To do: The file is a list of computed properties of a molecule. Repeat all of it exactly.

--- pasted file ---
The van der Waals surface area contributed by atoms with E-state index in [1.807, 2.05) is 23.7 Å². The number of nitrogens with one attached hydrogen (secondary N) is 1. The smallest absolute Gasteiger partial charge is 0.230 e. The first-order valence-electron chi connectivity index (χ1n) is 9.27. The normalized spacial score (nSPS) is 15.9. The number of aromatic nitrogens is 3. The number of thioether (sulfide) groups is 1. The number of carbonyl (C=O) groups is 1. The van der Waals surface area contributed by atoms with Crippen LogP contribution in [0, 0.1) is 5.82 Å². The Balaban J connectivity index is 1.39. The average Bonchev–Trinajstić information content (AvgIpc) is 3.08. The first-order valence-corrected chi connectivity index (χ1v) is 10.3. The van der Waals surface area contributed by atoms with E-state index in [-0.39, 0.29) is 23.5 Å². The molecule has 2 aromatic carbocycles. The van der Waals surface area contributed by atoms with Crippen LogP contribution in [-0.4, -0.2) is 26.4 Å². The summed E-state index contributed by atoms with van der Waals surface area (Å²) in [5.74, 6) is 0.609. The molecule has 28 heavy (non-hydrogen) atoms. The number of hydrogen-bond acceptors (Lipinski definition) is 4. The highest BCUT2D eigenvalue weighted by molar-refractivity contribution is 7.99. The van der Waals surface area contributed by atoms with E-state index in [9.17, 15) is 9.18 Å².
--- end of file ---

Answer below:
The van der Waals surface area contributed by atoms with E-state index in [1.807, 2.05) is 23.7 Å². The number of nitrogens with one attached hydrogen (secondary N) is 1. The smallest absolute Gasteiger partial charge is 0.230 e. The first-order valence-electron chi connectivity index (χ1n) is 9.27. The normalized spacial score (nSPS) is 15.9. The number of aromatic nitrogens is 3. The number of thioether (sulfide) groups is 1. The number of carbonyl (C=O) groups is 1. The van der Waals surface area contributed by atoms with Crippen LogP contribution in [0, 0.1) is 5.82 Å². The Balaban J connectivity index is 1.39. The average Bonchev–Trinajstić information content (AvgIpc) is 3.08. The first-order valence-corrected chi connectivity index (χ1v) is 10.3. The van der Waals surface area contributed by atoms with E-state index in [-0.39, 0.29) is 23.5 Å². The molecule has 2 aromatic carbocycles. The van der Waals surface area contributed by atoms with Crippen LogP contribution in [-0.4, -0.2) is 26.4 Å². The summed E-state index contributed by atoms with van der Waals surface area (Å²) in [5.74, 6) is 0.609. The molecule has 28 heavy (non-hydrogen) atoms. The number of hydrogen-bond acceptors (Lipinski definition) is 4. The highest BCUT2D eigenvalue weighted by molar-refractivity contribution is 7.99. The van der Waals surface area contributed by atoms with E-state index in [9.17, 15) is 9.18 Å².